Selfless Birth / Beautifully Traumatic

When I first met Alicia, I knew I wanted to be at her birth. She is such a selfless person and she loves birth and pregnancy. She was determined to have a natural birth, one of the reasons is because she herself wants to be a doula. I thought that was awesome. I was also very excited because she was a surrogate. I think that being a surrogate is such an amazing selfless gift you can give someone.
Alicia1
Alicia first started contracting at 36 weeks. She had pretty strong contractions about 5 minutes apart, but they were not a whole minute. But it looked like it might be the start of labor. So, Alicia called me. I had another post due already, so I called her and told her that I might be going to another birth that night. Turns out when I hung up the phone, that client's water broke. Since, that birth was happening, I went to that hoping that Alicia would hold off a while longer. We also wanted her to hold off because it was still very early. She was very worried about the baby's lungs. I think she felt a huge sense of responsibility to the intended parents and that little baby boy.

Luckily her labor slowed in the early morning hours, but pretty much from then on she had contractions all the time every day. More so when she would rest. It was very strange, walking and activity would weaken them and resting and bath would strengthen them. We had another tease November 18th. Contractions were 5 minutes apart that evening at 7 pm. She tried the bath and a walk and they stayed the same, walking actually didn't take them away this time. I decided to head over to her house around 10 pm. By about 1:30 she was having contractions 3 minutes apart, but they were only 45 seconds. Then it seemed like the contractions were weakening at about 2 pm, so I sent her and her husband on a walk at 2:30. I already knew this was going to stop, but I thought I'd try a few things. After the walk I told her to try to sleep in-between because they really seemed to be going away. She was able to sleep in-between and I could hear her breathing change when she would have another. At this point they were back to 10 minutes and I decided to go home.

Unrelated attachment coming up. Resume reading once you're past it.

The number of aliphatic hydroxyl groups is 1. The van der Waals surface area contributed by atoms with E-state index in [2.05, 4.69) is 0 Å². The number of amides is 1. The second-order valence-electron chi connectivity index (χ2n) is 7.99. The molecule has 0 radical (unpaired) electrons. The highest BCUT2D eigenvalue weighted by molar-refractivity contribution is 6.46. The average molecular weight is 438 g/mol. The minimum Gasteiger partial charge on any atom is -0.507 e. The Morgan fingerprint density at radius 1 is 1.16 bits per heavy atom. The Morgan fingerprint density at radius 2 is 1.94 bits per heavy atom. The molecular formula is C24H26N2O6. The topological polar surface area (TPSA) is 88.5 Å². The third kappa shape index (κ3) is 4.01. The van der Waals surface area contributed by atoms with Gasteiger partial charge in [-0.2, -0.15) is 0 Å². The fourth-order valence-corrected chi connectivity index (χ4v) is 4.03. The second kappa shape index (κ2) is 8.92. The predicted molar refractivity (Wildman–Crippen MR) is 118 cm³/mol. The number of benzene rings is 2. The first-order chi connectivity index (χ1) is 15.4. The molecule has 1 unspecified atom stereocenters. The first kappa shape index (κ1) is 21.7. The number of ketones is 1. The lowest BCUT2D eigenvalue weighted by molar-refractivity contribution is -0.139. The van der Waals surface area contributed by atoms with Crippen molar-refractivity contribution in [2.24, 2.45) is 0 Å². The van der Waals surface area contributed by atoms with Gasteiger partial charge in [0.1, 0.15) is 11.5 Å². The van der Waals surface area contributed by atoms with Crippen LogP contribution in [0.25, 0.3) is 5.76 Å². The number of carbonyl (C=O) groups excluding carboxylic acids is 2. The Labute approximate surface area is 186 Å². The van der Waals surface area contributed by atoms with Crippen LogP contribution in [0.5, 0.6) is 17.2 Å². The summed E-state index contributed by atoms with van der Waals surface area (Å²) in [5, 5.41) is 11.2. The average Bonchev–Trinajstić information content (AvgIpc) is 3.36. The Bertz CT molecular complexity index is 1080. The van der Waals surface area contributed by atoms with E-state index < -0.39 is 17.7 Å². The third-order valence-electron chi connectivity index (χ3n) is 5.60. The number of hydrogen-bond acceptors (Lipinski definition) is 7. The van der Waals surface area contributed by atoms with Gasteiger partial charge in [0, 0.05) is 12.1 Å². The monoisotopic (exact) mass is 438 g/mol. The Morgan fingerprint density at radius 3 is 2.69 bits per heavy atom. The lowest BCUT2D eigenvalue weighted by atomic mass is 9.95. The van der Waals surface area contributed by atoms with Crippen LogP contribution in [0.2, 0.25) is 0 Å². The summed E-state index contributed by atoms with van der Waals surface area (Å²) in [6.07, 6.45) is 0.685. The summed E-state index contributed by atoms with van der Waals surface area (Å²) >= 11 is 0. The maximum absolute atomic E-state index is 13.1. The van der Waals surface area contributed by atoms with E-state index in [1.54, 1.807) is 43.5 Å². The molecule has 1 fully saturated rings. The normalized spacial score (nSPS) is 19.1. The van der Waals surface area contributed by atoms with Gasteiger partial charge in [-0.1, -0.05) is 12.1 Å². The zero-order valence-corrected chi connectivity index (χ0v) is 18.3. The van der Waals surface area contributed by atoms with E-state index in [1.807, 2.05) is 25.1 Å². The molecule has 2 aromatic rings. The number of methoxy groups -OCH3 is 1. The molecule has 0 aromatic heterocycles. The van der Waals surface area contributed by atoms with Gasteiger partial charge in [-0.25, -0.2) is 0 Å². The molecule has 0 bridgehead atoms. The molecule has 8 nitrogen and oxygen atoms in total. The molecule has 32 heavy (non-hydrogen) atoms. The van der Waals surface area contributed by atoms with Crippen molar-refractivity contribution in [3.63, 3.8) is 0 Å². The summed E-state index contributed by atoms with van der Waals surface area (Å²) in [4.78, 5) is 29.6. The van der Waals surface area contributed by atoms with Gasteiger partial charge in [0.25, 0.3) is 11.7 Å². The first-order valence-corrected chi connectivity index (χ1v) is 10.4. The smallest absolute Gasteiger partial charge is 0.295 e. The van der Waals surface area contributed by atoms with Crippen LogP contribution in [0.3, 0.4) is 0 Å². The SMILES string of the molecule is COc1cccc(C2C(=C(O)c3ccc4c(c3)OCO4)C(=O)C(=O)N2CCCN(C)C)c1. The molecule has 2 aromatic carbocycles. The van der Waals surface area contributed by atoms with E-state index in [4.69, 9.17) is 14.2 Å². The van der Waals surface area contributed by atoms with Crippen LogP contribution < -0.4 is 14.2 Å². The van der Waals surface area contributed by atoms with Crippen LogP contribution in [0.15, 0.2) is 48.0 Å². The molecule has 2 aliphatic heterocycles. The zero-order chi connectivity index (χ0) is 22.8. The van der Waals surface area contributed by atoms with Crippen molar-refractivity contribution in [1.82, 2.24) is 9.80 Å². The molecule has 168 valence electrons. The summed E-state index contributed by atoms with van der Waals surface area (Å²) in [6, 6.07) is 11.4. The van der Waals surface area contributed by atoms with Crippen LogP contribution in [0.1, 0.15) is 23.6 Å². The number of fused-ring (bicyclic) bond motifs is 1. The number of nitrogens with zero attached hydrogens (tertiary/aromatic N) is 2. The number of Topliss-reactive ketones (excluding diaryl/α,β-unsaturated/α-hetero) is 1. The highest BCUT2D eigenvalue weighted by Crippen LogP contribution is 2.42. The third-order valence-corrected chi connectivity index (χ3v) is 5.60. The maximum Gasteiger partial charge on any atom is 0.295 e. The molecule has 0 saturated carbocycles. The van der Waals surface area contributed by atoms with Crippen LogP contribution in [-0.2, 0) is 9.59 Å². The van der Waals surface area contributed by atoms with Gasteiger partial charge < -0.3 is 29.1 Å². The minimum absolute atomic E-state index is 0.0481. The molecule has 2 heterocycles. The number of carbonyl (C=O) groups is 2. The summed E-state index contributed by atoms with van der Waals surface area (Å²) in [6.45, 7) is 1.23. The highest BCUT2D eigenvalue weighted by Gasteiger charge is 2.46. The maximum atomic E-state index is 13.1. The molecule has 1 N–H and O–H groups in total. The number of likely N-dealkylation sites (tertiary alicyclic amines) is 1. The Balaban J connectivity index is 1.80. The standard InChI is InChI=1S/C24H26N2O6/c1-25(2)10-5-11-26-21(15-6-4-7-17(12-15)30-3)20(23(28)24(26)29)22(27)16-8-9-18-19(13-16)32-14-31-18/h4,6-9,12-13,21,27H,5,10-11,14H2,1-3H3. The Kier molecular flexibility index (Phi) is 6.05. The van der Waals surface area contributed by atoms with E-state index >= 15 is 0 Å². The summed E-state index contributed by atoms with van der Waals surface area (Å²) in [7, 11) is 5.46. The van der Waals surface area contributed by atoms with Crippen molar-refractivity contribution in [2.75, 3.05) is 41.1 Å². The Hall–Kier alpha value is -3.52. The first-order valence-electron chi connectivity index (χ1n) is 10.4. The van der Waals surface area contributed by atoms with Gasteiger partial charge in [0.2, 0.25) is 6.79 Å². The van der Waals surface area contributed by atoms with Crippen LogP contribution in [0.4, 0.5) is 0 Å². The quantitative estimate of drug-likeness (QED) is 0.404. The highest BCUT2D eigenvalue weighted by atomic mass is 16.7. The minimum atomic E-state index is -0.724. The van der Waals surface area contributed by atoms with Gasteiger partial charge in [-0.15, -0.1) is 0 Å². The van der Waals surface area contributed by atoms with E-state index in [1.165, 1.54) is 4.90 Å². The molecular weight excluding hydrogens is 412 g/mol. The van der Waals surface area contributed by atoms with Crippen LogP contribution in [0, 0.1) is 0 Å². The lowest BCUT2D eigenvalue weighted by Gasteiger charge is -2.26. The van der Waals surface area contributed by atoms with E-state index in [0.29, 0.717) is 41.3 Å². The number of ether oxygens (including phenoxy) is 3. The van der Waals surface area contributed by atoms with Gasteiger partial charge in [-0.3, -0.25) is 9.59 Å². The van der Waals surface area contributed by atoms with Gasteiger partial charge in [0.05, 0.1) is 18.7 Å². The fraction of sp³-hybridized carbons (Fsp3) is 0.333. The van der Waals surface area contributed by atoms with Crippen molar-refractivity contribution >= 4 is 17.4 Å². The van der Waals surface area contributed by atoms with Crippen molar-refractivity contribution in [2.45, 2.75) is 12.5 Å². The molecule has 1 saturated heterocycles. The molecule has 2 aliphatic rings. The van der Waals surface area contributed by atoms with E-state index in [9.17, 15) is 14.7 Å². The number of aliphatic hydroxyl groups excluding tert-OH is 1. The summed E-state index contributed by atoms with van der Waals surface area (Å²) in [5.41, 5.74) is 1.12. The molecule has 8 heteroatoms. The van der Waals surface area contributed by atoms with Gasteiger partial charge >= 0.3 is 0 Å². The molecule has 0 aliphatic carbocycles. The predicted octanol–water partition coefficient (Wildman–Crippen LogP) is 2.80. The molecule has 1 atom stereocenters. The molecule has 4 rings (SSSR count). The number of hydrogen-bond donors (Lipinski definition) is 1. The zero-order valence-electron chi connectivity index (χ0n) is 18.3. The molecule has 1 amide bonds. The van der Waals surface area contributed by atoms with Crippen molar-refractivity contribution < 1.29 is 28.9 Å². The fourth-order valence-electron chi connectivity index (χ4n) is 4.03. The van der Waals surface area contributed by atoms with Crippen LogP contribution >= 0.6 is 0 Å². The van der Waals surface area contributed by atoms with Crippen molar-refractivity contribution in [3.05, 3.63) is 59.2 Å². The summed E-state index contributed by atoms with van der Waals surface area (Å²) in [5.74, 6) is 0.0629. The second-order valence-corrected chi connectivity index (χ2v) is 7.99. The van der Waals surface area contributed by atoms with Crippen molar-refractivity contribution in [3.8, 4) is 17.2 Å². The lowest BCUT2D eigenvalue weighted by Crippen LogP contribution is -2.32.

At this point, Alicia is 4 cm and about 60% effaced. Her body is SO ready to go into labor. But, it just wouldn't keep up. We were thinking it was a position problem, so she tried the inversion, standing in a deep lung with one leg up, and side lying. She would feel that little guy move but about 10 minutes later the little stinker would move right back. At Alicia's 40 week appointment, her doctor told her if that labor starts up again, just to go into the hospital and get her water broken. But, on her next appointment 5 days later, they would schedule an induction. So, that's what she did after taking castor oil Saturday night. Contractions started up again in the early morning of Sunday, Dec. 4th. At 3 pm she went into the hospital after things started slowing down.